Rio Tinto and Talon Metals are developing a carbon storage program at the Tamarack nickel project in Minnesota.

The U.S. Department of Energy has provided US$2.2 million in R&D funding, while Rio Tinto has contributed US$4 million to the three-year project.

The government ministry dispensed US$175 million for clean energy technologies throughout the US. Other projects include developing more efficient fuel cells for electric vehicles, creating efficient thermal energy architecture for buildings, and engineering quick-charging magnesium anodes for transport.

Rio Tinto and Talon Metals will work with the Department of Energy's Pacific Northwest National Laboratory (PNNL), which has worked on carbon mineralisation technology in Washington state; as well as Columbia University and Iceland's CarbFix, which launched a carbon storage project in September 2021.

The project will include laboratory studies and fieldwork to confirm whether the site can support carbon storage. Carbon mineralisation projects have traditionally focused on rock formations known as basaltic lava geology, while the Tamarack project sits on porous ultramafic rock.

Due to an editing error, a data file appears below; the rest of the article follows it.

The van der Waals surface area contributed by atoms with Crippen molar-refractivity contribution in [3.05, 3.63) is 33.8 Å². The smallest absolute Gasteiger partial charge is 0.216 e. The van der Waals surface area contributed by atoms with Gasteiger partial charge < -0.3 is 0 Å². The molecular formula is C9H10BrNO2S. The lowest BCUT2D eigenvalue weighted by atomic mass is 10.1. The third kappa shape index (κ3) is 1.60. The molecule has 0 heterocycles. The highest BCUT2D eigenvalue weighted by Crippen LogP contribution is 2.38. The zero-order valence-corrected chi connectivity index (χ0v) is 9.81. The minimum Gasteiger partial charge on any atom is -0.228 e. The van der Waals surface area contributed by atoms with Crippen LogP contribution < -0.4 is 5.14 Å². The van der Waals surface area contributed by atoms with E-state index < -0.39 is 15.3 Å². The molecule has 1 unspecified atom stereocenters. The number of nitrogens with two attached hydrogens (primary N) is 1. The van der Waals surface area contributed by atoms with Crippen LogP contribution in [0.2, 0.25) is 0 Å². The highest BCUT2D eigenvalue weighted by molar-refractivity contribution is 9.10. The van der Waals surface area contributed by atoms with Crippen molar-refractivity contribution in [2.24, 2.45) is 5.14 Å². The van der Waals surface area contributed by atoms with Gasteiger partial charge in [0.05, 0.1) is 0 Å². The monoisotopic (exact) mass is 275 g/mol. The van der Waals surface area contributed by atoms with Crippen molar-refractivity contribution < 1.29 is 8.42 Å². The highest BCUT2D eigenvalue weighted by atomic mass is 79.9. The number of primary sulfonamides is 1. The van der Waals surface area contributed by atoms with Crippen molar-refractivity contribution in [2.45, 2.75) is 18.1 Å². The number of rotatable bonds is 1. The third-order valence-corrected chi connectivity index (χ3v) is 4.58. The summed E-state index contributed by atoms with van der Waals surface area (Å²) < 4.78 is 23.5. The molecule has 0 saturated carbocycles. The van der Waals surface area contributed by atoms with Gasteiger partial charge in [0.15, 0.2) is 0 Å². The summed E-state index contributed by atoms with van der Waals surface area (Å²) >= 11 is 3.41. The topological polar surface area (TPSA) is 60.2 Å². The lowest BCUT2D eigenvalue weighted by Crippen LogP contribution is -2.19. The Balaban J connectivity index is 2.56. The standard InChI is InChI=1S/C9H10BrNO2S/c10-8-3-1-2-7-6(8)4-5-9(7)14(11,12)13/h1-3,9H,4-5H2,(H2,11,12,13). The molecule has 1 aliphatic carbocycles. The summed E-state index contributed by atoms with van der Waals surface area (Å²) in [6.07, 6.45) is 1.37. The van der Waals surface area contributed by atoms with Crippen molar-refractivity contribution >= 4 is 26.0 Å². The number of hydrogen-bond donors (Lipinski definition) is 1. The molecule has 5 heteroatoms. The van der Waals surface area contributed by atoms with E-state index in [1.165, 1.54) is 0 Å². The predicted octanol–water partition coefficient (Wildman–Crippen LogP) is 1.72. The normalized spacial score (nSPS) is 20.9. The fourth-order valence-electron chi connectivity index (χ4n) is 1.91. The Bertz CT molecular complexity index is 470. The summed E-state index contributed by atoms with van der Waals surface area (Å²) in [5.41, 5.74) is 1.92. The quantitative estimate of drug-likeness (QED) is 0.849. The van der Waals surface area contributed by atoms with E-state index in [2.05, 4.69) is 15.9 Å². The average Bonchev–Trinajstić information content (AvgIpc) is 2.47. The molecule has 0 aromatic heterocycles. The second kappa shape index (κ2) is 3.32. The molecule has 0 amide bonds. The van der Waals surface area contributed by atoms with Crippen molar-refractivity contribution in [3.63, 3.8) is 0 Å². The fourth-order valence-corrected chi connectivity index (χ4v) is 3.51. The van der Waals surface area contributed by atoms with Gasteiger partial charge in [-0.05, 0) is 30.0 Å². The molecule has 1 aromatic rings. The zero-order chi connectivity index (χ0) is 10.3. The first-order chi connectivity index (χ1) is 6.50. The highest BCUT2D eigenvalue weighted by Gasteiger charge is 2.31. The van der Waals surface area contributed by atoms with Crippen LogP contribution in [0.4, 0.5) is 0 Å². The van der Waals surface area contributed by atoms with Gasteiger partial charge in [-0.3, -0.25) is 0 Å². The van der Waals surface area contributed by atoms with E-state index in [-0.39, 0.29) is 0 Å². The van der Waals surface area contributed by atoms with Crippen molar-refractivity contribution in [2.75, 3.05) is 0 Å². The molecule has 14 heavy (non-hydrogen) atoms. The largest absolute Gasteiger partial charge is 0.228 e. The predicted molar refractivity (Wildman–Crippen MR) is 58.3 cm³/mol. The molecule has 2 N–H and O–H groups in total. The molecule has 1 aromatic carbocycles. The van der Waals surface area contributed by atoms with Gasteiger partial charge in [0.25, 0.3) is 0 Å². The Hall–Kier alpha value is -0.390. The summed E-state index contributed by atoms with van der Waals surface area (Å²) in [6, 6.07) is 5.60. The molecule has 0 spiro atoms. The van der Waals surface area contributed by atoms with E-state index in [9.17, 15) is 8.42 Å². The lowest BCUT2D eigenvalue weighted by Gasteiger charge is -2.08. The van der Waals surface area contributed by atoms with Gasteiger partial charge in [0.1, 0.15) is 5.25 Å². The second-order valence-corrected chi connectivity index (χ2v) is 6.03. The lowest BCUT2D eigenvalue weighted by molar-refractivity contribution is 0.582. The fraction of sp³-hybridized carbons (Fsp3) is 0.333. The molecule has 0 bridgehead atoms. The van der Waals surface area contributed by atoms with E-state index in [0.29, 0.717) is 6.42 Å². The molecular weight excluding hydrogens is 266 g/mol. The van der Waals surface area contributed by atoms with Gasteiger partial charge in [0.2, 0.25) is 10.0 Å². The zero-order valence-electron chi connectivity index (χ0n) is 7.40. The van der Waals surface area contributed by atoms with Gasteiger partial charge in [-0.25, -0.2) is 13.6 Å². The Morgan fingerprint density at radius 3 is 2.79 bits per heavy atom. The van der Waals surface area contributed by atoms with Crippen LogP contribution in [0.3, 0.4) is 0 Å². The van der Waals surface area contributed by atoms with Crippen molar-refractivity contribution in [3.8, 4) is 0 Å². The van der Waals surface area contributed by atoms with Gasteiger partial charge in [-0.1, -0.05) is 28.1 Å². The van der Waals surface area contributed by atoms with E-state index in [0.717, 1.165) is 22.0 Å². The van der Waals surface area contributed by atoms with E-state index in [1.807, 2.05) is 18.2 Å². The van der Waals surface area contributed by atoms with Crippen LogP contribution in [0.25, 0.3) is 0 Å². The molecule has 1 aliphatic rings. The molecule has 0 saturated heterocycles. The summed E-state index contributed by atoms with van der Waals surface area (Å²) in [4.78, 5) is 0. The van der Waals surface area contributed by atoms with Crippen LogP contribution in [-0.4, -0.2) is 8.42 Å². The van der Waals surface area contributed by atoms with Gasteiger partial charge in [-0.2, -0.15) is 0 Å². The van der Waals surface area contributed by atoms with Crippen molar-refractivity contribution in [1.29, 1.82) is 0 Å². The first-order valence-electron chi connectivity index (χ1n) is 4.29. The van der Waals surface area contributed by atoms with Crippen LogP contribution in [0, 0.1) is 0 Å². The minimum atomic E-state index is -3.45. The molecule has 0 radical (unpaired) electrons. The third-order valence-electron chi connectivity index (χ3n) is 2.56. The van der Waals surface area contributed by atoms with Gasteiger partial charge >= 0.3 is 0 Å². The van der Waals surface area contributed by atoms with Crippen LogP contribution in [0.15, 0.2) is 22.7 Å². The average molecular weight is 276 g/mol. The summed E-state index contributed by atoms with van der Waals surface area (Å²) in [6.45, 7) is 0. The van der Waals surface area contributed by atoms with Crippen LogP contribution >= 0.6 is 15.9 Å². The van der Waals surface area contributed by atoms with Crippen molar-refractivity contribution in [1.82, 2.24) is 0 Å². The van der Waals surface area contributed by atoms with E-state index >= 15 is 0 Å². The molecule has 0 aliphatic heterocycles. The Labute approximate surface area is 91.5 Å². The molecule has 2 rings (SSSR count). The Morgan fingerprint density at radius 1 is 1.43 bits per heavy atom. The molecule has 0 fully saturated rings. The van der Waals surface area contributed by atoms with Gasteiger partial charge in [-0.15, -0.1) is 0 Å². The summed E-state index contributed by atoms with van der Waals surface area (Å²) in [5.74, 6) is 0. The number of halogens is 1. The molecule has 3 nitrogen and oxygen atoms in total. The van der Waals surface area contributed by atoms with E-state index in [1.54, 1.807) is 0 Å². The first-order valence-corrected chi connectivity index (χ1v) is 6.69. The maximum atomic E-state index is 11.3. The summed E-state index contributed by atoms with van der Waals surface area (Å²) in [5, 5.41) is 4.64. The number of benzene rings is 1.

Project scientists will also assess the region's hydrology and different carbon mineralisation technologies, and develop a plan by 2025 to put the project into action.

The project will "allow us to look at real-time CO2 interactions with rocks under extreme conditions," PNNL CO2 subsurface sequestration effort Todd Schaef said.

The carbon storage plan will help Rio Tinto reduce and offset emissions to meet climate targets, Chief Scientist Dr Nigel Steward said.

Rio Tinto is also exploring the commercial opportunities that carbon storage presents to Rio Tinto's mine sites globally, he said.

Talon has a 51% share of the Tamarack joint venture, and can acquire up to 60% in an earn-in agreement with Rio Tinto.

Talon signed an off-take agreement with Tesla to provide 75,000 tonnes of nickel in concentrate, as well as cobalt and iron by-products, over a six-year period once production commences.

This article first appeared in sister publication Mining Magazine on February 15. Credit: Jax Jacobsen